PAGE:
Pipeline Logic and Culpability: Establishing a Continuum of Harm for Sacrifice Zones – DOAJ

Frontiers in Environmental Science (Jul 2021)

Pipeline Logic and Culpability: Establishing a Continuum of Harm for Sacrifice Zones

  • Ned Randolph

Journal volume & issue
Vol. 9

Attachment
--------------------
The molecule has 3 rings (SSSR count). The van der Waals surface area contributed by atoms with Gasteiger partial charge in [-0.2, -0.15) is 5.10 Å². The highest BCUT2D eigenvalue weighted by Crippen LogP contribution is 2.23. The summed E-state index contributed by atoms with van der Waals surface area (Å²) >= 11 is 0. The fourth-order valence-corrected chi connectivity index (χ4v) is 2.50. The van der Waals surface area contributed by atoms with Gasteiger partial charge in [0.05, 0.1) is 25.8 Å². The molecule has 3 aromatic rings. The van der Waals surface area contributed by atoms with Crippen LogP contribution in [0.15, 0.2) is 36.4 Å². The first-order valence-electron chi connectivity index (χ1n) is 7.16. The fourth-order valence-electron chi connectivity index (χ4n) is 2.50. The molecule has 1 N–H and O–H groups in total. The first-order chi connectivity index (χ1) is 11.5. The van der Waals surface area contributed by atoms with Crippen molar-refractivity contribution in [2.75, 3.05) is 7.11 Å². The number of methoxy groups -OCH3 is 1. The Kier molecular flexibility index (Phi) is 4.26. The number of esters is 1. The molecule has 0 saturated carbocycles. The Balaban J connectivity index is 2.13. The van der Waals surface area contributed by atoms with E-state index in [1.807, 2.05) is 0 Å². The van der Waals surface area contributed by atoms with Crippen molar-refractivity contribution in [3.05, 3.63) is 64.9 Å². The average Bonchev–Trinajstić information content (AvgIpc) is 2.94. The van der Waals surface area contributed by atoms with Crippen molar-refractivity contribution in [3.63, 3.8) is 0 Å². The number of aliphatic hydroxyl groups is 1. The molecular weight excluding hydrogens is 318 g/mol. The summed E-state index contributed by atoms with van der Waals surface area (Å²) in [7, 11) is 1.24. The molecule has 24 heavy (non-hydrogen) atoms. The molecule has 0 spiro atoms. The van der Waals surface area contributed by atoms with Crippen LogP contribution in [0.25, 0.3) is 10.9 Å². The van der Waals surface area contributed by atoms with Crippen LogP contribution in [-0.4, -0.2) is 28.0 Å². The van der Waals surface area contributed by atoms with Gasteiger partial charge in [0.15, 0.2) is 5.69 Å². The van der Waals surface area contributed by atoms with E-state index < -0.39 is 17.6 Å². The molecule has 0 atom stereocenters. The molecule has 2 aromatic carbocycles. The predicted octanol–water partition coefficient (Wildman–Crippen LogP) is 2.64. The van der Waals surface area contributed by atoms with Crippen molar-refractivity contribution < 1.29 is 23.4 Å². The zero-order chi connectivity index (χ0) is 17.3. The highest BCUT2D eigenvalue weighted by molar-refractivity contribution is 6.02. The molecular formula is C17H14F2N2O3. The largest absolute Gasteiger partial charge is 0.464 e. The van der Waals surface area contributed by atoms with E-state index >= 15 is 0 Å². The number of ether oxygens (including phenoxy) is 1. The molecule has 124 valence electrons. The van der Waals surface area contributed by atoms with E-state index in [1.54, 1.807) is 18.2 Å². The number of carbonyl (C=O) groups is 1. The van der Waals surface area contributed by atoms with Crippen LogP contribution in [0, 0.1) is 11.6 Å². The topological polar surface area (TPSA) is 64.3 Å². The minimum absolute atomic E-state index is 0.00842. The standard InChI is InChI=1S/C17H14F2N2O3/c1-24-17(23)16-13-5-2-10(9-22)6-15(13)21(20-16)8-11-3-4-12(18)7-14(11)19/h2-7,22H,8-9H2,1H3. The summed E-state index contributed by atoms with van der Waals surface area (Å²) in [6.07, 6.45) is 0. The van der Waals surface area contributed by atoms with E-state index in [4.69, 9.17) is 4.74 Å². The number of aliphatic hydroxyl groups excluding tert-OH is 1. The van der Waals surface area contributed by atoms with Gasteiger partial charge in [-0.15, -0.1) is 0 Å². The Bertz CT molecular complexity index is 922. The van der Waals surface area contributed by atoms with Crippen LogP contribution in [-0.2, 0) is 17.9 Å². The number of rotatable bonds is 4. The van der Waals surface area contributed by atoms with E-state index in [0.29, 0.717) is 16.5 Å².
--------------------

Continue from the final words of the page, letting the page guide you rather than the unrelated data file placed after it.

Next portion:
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This article builds on the concept of Energy Sacrifice Zones, which has been used as a heuristic for areas negatively impacted by environmental degradation and/or pollution that harms nearby residents for broader economic gains elsewhere. Environmental justice scholars have since the 1980s identified urban “fence-line” communities as Sacrifice Zones, such as those along the industrialized Mississippi River corridor downstream of Baton Rouge, La., where public health and property values are impacted by plant emissions. More recent scholarship has identified analogous dispossession in coastal Louisiana, where indigenous and communities of color suffer environmental degradation and land loss from oil industry practices. Coastal oil and gas operations have left behind thousands of miles of pipelines, canals and subsiding oil fields that have accelerated marsh desiccation and land loss. This article argues that both inland and coastal areas of Louisiana are being sacrificed by the fossil fuel industry on a continuum of harm along pipelines from wellheads to inland plants. Oil wells, refineries, and petrochemical plants exist as nodes along a single line of production and manufactured demand for petroleum-based products, which also litter waterways and oceans. Such a continuum establishes a single Sacrifice Zone that conjoins multiple sites. Harmed communities need not be adjacent to one another to be considered logically contiguous and, therefore, subject to consideration of collective harm as long as they are linked by the material infrastructure that connects fossil fuel extraction, production and distribution. This zone of harm, once established, could be used to inform decision makers with more accurate and complex pictures of social and public health costs of industrial emissions and practices, particularly when considering proposals for plant expansions or new facilities. They may also be used to determine legal culpability in restitution claims by communities bearing the burden of the carbon economy.